The Lawn and Garden Guy provides a wide variety of pruning options for ornamental shrubs in the Peterborough area.
When done correctly, pruning improves the health, vigor and appearance of plants. It increases flower and fruit production and rids trees and shrubs of dead, diseased and damaged wood. Novelty pruning, such as topiary (toe-pee-airy), espalier (ess-pel-ee-ay) and dwarfing allows the gardener to create a living sculpture to serve as a special focus in the garden. How much and when to prune varies from species to species and of course, depends on what it is you're trying to achieve.
If you feel at all insecure about your equipment or position, call a professional. The Lawn and Garden Guy can provide free estimates but please call us before the end of June so we can schedule a pruning for July. Leaving it too late in the season is not healthy to the plant.
Why Prune Shrubs?
Prune to rejuvenate old shrubs and restore them to new vigor. Certain shrubs, even though badly overgrown, can be restored to a young, natural growth habit by the proper use of rejuvenation pruning (the entire shrub is cut back to the ground). Lilac, privet, and many of the spireas are shrubs that can be rejuvenated. However, this type of pruning may cause over-vigorous growth that is susceptible to injury or that looks out of proportion.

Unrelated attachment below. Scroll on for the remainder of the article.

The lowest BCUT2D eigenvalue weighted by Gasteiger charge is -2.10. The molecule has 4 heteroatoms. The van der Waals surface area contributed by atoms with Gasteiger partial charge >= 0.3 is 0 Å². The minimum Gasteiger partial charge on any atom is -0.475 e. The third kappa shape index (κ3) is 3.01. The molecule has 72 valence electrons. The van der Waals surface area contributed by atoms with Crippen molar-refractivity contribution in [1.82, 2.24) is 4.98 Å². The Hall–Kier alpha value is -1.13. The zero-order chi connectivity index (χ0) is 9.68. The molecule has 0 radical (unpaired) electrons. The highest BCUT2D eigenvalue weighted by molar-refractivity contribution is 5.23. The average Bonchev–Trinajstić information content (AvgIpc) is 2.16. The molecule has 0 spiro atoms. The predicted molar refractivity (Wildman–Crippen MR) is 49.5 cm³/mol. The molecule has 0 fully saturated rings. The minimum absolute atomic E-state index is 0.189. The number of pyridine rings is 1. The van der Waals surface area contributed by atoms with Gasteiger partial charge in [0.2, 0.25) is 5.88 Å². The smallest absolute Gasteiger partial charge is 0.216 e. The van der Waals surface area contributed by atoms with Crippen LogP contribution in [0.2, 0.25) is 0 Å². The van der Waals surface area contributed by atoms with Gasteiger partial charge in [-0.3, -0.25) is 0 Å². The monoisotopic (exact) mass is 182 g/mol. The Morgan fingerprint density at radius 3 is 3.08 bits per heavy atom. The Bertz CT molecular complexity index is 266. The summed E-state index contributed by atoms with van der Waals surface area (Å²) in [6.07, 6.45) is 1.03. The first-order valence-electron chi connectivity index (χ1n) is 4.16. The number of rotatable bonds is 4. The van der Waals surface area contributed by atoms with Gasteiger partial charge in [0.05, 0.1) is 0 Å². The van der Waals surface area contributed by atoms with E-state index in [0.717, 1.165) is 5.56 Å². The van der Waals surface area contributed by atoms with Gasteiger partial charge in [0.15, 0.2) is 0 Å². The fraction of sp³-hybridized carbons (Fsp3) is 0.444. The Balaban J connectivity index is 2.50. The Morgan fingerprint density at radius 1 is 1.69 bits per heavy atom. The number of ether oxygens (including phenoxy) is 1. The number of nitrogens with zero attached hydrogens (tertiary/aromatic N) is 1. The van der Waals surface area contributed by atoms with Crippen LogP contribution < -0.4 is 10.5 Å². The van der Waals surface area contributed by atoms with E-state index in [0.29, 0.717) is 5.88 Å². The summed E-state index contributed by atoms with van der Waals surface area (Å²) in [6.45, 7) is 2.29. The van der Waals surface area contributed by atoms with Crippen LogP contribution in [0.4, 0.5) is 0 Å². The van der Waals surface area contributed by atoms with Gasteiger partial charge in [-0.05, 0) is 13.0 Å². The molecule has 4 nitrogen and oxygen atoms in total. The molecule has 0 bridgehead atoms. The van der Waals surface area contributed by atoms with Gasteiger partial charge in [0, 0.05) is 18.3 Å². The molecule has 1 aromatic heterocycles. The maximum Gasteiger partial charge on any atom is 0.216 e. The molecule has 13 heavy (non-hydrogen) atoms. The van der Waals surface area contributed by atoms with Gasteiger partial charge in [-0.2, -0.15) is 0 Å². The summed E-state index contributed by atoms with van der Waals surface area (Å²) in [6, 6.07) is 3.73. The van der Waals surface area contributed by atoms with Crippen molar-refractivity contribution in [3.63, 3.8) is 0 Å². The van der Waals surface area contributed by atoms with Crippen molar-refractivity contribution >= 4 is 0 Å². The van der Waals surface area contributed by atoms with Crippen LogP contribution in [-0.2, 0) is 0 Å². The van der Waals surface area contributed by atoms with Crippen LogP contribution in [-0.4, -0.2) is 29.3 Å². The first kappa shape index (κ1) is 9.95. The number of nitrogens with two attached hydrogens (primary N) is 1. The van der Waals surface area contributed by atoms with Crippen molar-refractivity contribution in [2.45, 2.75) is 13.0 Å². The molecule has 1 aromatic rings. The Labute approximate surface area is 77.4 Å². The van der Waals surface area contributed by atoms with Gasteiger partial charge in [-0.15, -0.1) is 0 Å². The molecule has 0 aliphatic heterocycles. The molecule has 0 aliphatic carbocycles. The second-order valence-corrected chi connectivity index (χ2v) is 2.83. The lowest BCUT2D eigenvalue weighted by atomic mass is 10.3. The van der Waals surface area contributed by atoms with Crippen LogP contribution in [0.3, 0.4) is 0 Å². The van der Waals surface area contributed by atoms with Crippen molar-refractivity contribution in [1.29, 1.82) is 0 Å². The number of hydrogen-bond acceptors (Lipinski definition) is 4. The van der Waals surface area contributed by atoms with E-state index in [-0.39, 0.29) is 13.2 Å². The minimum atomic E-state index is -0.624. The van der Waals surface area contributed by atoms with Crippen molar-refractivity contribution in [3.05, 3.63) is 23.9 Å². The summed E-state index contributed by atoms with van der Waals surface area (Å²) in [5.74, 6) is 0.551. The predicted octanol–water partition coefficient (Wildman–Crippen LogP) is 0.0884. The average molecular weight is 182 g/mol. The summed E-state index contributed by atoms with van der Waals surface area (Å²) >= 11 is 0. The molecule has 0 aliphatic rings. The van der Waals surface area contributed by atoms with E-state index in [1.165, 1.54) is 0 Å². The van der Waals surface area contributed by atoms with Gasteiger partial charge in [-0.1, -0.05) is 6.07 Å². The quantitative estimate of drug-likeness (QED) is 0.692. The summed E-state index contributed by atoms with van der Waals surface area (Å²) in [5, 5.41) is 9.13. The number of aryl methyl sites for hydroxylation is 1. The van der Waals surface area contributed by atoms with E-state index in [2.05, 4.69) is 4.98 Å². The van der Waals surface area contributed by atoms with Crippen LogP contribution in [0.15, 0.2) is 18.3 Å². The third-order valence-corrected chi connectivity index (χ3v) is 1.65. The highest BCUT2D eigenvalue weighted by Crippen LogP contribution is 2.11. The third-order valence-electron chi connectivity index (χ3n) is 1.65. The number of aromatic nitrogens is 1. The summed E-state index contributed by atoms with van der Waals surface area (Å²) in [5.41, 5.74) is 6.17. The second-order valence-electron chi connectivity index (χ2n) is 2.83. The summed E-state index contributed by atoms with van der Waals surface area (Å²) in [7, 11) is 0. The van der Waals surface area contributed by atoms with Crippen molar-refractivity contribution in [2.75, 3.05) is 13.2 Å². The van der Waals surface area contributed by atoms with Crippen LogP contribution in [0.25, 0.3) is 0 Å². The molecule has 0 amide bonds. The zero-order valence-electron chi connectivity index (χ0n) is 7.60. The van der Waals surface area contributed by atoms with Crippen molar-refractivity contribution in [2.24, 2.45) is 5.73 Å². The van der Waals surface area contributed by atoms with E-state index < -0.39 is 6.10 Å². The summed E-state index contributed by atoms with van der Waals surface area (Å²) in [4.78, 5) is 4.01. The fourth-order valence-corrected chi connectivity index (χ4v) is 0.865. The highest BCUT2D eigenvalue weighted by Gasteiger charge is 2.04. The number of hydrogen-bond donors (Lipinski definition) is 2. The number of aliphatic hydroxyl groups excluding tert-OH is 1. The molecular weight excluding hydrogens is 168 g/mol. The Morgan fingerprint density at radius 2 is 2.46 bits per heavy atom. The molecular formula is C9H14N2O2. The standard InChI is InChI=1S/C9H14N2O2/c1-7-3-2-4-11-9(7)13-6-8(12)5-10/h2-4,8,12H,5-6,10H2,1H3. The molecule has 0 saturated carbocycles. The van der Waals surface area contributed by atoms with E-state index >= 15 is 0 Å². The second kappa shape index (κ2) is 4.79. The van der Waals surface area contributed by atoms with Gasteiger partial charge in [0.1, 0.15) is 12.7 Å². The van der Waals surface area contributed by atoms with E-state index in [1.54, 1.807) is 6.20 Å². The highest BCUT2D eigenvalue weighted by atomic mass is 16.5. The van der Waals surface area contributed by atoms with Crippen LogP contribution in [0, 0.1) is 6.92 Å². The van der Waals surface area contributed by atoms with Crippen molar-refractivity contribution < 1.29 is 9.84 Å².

Prune to create formal or unusual shapes. Espaliers, hedges and shrubs used in formal plantings are pruned or sheared into shapes other than their natural growth habits. This should never be done on flowering shrubs.
Prune to prevent damage to people and property. Branches that are weak or too low over houses, sidewalks, or parking areas should be removed.
Reshaping or Shearing:
For hedges or evergreens where a formal, neat compact appearance is required, pruning should be started early in the life of a tree or hedge and repeated at least once per season for hedges and every two to three years for evergreens, for best results.
When to Prune Shrubs
Different shrubs are pruned at different times but in general, the best time to prune is after the plant finishes blooming if we're referring to spring flowering shrubs such as forsythia, mock orange or lilac, or during dormancy if we're referring to a summer flowering shrub, such as hydrangea, dogwood or rose.
For most applications, The Lawn and Garden Guy prunes through the month of July after the main growing season.
Flowering shrubs need only light pruning during the first year or two after planting. Thin out by cutting older branches back to the ground. Annual, selective pruning of shrubs eliminates the need for drastic pruning.
By removing the apex of the plant, we induce branching by releasing Apical Dominance. Decapitating a plant causes it to branch, but it also slows vertical growth.
Extreme pruning causes dwarfing = Bonsai, shoots pruned almost weekly. Roots pruned twice per year
3-D Pruning = Topiary, Mickey Mouse, animal shapes, etc.
Hedges Pruning must be careful! Dense Branching occurs where pruning is heaviest
Rather than perfect cubes and spheres, think pyramid and hemisphere!
Pruning (thinning) also increases: Air Movement, Sun Exposure, Production (more photosynthesis, less fungi)
When Do I Prune?
NEVER prune late August-September or later (as this could threaten the plant with winterkill) Most shrubs need time to recover after pruning.